Lesson Planning 101: School of Mommy Style

Updated: Aug 1, 2020


I’ll admit it, I’m Type A so coming up with a clear schedule from the beginning of COVID homeschooling was extremely important to me but it was also important for my kids. A schedule helped to create clearer expectations and predictability of what the day would bring for me and for them, and most importantly, it created a sense of normalcy during a very abnormal, scary time. The term lesson planning sounds intimidating but it's really just coming up with a blueprint for your week so that you're not scrambling to come up with activities on the fly.


What do my lesson plans look like?

The night we decided to stop sending our son to preschool due to COVID, I created a table in a Word document with 3 columns; time, activity, and details and began sketching out what our days would look like. Here's an example of what a recent day looked like:


It looks like a lot at first glance but our "lessons" are really no more than two hours collectively with lots of breaks and there is a lot of buffer time built in knowing some days it might take longer to get my preschooler to concentrate and sometimes Mommy needs more coffee and the day starts a little later. Other days, we might be having so much fun with a specific activity that we spend longer on it. I print out my lesson plans and make changes as the day goes on. At the end of the day they often look like this. I'll often write some notes about how the day went. I figured my kids might like to look back on these when they're older.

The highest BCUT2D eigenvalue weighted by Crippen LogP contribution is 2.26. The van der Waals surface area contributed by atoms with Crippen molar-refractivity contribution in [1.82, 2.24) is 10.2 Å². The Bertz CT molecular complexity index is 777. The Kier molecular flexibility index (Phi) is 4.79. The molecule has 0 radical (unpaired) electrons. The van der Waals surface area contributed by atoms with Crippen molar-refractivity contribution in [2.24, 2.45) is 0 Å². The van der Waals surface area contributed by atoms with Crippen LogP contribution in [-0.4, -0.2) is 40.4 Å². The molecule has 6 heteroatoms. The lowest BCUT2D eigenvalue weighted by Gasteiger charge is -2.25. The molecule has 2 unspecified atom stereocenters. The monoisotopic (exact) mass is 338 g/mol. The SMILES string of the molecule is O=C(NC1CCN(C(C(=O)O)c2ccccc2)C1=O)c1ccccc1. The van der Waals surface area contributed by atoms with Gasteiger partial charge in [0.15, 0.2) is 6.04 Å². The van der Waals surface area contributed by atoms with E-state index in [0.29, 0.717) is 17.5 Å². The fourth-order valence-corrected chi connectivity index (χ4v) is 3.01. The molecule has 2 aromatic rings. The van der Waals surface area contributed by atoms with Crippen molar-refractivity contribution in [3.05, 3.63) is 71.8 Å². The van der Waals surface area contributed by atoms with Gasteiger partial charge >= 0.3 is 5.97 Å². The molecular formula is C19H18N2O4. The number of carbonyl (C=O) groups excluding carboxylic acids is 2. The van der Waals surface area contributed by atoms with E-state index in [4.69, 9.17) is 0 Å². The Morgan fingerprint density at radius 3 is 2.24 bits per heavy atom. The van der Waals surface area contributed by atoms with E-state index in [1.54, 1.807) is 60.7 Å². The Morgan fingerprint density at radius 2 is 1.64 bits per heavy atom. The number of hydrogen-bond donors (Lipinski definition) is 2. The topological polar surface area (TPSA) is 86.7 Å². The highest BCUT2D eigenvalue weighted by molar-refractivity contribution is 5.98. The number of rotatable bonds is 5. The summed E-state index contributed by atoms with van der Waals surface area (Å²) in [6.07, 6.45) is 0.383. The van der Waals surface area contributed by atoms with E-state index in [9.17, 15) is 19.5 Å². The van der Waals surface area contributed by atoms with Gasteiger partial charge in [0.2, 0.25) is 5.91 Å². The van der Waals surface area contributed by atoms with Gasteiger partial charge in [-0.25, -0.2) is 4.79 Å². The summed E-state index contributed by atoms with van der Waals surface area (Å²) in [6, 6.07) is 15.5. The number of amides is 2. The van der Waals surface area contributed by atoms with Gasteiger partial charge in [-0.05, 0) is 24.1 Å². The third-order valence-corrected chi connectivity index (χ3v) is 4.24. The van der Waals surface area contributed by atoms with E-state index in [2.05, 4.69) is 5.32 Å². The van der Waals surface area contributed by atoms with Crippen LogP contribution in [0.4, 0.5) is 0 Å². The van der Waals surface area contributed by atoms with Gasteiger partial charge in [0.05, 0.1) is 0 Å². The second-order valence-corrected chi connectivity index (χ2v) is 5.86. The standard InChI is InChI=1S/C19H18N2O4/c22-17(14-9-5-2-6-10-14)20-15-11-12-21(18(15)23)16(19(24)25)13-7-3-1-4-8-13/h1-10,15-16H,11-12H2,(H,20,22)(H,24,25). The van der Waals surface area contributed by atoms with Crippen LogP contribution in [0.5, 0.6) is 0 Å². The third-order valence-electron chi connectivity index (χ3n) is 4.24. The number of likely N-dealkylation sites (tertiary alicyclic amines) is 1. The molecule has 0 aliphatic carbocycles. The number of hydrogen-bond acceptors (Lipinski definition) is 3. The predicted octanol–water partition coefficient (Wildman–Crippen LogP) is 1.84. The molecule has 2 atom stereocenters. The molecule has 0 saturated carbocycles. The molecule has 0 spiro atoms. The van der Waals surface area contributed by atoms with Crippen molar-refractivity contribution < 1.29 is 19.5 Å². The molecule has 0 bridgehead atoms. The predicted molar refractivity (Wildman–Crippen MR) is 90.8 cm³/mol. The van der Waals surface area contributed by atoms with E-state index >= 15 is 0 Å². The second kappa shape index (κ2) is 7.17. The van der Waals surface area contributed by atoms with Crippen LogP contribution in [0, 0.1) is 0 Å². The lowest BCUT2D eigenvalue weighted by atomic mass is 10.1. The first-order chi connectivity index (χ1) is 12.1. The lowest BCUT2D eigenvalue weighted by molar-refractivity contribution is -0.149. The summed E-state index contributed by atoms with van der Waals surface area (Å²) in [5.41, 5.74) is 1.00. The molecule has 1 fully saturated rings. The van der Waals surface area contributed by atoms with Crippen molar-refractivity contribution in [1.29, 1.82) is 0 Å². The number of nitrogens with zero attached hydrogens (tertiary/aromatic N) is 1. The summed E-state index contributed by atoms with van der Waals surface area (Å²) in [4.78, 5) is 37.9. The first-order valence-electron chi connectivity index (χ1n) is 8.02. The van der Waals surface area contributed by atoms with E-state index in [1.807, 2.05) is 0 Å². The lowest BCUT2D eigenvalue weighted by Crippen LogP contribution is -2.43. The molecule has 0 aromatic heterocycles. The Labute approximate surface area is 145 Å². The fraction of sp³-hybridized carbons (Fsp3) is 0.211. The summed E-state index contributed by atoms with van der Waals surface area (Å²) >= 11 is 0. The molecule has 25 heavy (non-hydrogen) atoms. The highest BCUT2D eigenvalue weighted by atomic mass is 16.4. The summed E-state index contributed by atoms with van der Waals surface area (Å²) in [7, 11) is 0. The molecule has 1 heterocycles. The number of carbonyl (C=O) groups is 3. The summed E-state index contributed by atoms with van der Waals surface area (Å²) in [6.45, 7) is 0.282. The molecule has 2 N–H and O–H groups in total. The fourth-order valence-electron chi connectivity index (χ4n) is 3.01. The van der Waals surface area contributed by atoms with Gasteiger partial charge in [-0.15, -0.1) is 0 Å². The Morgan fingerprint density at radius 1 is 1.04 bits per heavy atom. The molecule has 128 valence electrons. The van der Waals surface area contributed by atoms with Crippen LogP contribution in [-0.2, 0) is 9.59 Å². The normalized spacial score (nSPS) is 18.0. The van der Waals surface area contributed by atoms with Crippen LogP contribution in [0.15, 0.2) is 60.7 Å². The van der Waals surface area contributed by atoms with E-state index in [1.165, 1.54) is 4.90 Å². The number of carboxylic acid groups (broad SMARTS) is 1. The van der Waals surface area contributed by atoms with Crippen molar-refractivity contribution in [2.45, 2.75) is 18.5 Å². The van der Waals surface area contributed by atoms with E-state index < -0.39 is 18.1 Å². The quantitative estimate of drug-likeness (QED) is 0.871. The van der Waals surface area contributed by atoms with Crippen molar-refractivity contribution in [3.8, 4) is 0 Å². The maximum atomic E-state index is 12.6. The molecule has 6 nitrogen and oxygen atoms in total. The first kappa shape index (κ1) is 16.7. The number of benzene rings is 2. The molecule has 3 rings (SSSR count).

Over planning means I have lots of ideas in my back pocket if the kids need it but we often move some plans to different parts of the day or abandon an activity entirely, especially toward the end of the day depending on how well open play is going. Always follow the child. The abandoned activities can always be revisited another day!


Weekly and Daily Themes

Every week we have a theme like rainbows, the water cycle, healthy eating, the continents, etc. I pick themes partially to explore subjects I think my kids will enjoy and that will enrich their learning and also frankly themes I think are fun so I don’t dread it! The sound/letter of the week often but not always is the beginning sound of a word that relates to our theme. F was the sound of the week for our food groups theme for example.


To make lesson planning around a theme easier and to also make sure we have a well-rounded education, each day of the week has a mini theme. i.e. Monday math, Tuesday cooking, Wednesday sight words, Thursday art, Friday fun. For Food Groups Week we might do math problems with food rather than our counting blocks, and for our art lesson we might explore an artist who uses food in their work for example. (More on that art lesson coming soon!)




However you decide to structure your days and weeks, remember to try to have fun with it! Happy lesson planning!


-Julienne


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